I grew up in a highly conservative faith tradition, where the church history I learned stretched all the way back to…gasp!…Lottie Moon in the 1960s. Imagine my surprise when I learned about Martin Luther in my freshman world history class! I wondered why my church had not taught me about such a pivotal character in Christian history, while my public high school had – that seemed rather backward to me.
Years later, I learned about people like the early church fathers, the desert fathers and mothers, the mystics, and the Orthodox Church, and discovered that my tiny little corner of the Christian faith was as minuscule as the Earth is in our galaxy. I observed that a lot of “baby” had been thrown out with the doctrinal “bathwater” in an attempt to correct the theological shortcomings of the past.
To our great detriment, we Protestants have left a lot behind that we should have brought along with us from centuries of Christian history. We have spiritually deprived ourselves by abandoning a host of rich and meaningful spiritual practices in the name of rejecting legalism and heresy.
We failed to recognize that time-tested spiritual practices, when done correctly, could free us internally, as well as externally. Categorizing spiritual disciplines as useless, or worse, evil – akin to some kind of Catholic voodoo – is like categorizing sushi as cat food. People do not know what they are missing out on because they have demonized what is unfamiliar to them.
Ultimately, the rejection of the practice of meditation by some Christians is rooted in fear. Like most decisions made out of fear, I would argue it is a poor one. Some have consigned the practice of meditation to the realm of Eastern or New Age religions. Yet, in actuality, the practice of meditation has not only been a treasured one throughout the history of the Christian Church, but as far back as the Old Testament (see Gen. 24.63; Josh. 1.8; Psa. 19.14; Psa. 63.6; et al).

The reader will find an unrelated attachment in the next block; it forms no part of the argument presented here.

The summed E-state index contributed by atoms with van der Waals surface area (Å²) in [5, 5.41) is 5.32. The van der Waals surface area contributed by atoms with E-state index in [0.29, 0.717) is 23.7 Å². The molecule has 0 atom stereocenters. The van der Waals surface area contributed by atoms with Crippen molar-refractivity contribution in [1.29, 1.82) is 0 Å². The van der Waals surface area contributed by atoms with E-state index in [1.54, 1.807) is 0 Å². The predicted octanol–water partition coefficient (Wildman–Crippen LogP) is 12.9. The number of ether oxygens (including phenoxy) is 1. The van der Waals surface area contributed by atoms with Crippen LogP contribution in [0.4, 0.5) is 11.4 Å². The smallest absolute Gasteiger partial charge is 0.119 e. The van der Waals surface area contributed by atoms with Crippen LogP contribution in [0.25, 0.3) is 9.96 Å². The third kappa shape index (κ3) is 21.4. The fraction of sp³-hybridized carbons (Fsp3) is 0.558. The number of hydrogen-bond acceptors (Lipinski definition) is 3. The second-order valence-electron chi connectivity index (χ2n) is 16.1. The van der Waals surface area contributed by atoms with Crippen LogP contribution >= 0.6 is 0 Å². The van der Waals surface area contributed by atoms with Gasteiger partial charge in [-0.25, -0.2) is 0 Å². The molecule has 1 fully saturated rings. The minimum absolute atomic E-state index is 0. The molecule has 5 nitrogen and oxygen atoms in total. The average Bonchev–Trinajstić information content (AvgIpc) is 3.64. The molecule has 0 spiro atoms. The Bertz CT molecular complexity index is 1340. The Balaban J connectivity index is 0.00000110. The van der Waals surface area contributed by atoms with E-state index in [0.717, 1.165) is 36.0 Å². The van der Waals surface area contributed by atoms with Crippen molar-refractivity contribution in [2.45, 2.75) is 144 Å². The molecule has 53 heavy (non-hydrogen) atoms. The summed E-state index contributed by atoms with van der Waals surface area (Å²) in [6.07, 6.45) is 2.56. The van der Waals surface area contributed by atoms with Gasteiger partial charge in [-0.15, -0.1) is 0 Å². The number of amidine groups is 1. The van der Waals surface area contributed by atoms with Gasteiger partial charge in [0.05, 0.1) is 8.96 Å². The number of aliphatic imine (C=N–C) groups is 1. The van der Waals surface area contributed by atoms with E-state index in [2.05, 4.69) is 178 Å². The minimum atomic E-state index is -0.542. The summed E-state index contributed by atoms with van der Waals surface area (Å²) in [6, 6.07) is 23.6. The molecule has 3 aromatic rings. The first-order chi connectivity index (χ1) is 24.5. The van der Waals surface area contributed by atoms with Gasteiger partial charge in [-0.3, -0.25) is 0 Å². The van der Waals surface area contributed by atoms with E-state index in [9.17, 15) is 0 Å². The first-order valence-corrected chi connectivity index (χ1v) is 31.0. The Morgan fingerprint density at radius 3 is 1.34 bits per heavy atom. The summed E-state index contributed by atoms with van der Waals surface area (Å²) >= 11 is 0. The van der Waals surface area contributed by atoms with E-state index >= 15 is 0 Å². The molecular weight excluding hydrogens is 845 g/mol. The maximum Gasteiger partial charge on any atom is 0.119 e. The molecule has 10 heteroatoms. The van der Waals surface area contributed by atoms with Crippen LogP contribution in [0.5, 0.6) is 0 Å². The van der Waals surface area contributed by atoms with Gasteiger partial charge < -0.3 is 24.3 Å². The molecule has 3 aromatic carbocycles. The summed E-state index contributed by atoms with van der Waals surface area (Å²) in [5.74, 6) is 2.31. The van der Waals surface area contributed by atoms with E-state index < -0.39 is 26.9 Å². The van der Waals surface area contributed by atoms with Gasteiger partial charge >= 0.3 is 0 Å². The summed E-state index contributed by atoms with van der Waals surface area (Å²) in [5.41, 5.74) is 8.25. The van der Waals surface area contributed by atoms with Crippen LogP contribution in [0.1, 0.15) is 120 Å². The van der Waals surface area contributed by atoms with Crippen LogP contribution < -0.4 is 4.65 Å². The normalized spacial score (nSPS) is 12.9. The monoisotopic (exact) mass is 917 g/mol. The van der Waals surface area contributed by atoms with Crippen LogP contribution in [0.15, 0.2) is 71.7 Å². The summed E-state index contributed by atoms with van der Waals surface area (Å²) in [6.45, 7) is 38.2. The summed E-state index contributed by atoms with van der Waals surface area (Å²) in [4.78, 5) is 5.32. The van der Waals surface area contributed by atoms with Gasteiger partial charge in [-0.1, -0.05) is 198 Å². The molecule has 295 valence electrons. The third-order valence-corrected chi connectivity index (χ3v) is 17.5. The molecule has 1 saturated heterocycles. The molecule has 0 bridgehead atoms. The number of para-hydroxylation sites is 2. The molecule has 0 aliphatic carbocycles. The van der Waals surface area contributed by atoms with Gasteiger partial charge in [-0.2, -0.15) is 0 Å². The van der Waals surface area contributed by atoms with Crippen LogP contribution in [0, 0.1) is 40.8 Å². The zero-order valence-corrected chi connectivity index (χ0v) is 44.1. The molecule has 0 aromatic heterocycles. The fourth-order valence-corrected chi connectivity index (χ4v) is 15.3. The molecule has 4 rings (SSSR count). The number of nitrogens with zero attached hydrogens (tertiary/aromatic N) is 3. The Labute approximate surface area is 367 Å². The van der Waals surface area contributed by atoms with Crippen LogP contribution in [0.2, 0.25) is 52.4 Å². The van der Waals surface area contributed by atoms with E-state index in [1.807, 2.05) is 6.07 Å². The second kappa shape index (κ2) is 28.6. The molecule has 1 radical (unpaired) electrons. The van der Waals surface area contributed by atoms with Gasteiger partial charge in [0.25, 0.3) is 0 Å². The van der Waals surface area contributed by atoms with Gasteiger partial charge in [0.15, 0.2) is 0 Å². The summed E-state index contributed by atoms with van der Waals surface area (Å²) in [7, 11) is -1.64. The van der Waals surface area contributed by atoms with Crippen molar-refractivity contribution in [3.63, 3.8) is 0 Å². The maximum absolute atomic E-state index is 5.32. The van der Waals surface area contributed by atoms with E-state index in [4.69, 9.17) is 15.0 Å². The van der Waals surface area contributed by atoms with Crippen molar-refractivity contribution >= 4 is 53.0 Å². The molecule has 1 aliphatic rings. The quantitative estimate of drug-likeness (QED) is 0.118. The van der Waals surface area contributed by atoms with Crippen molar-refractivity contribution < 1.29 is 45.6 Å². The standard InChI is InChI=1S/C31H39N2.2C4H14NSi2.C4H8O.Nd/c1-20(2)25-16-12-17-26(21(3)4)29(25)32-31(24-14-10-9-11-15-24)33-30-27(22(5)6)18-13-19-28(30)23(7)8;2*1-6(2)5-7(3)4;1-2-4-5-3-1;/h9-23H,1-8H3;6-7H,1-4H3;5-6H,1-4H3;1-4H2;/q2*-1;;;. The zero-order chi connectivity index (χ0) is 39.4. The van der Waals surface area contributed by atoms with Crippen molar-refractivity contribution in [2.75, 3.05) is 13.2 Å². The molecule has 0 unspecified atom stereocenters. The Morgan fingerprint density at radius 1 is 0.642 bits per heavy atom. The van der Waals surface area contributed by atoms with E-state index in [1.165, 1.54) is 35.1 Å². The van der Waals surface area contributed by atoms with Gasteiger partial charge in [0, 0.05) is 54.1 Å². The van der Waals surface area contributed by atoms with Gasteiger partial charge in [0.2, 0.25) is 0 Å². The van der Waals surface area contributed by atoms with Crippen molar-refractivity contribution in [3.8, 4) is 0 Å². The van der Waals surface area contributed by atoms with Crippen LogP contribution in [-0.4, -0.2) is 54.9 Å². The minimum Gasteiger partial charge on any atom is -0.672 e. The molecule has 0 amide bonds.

Consider another common spiritual practice that is widely accepted among all flavors of Christians: prayer. It is no secret that you can pray to all kinds of other gods and spirits. Yet why has prayer not suffered from the same stigma that meditation has?
Fortunately for us, these spiritual practices are experiencing quite the renaissance in evangelical Protestant circles lately. I am grateful because they helped me grow in a way that I could not when I merely focused on intellectual or theological understanding.
When introducing the Greatest Commandment in Mk. 12.28-31, the word that Jesus uses for “mind” is recorded in Greek as dianoia, which can be translated literally, as “meditation” or “reflection”. It is different than the word that Paul uses for “mind” in 1 Cor. 14.14, nous, that implies “the intellect” or “rational thought”.
When Jesus says the Greatest Commandment includes loving God with our minds, He does not mean a mere intellectual assent that we love God, nor does it mean only loving God via the pursuit of theological truth. It includes those, but also incorporates an aspect that many of us abandoned–or in my case, were never introduced to–out of an overabundance of caution that we might be led astray.
To love God with our whole selves means to love God with our entirety. I am afraid that we have been loving God with just a sliver of what our minds are capable of. We are capable of not only thinking about God and studying God’s Word, but also worshipping God in and through our imagination, training our thoughts through meditation, and doting on God as a lover would in constant reflection.
As the song goes, “Why should the devil have all the good music?” I would add, why should we let the devil have all the good habits? I propose taking meditation back for what it is: an effective tool for engaging with God and God’s Word in a deeper, more holistic way. When we surrender it to the enemy, we are giving away the privilege and power of meeting God in a profound way.
Join me in taking it back to learn how to love God more completely. To try out this practice with me, visit my YouTube channel!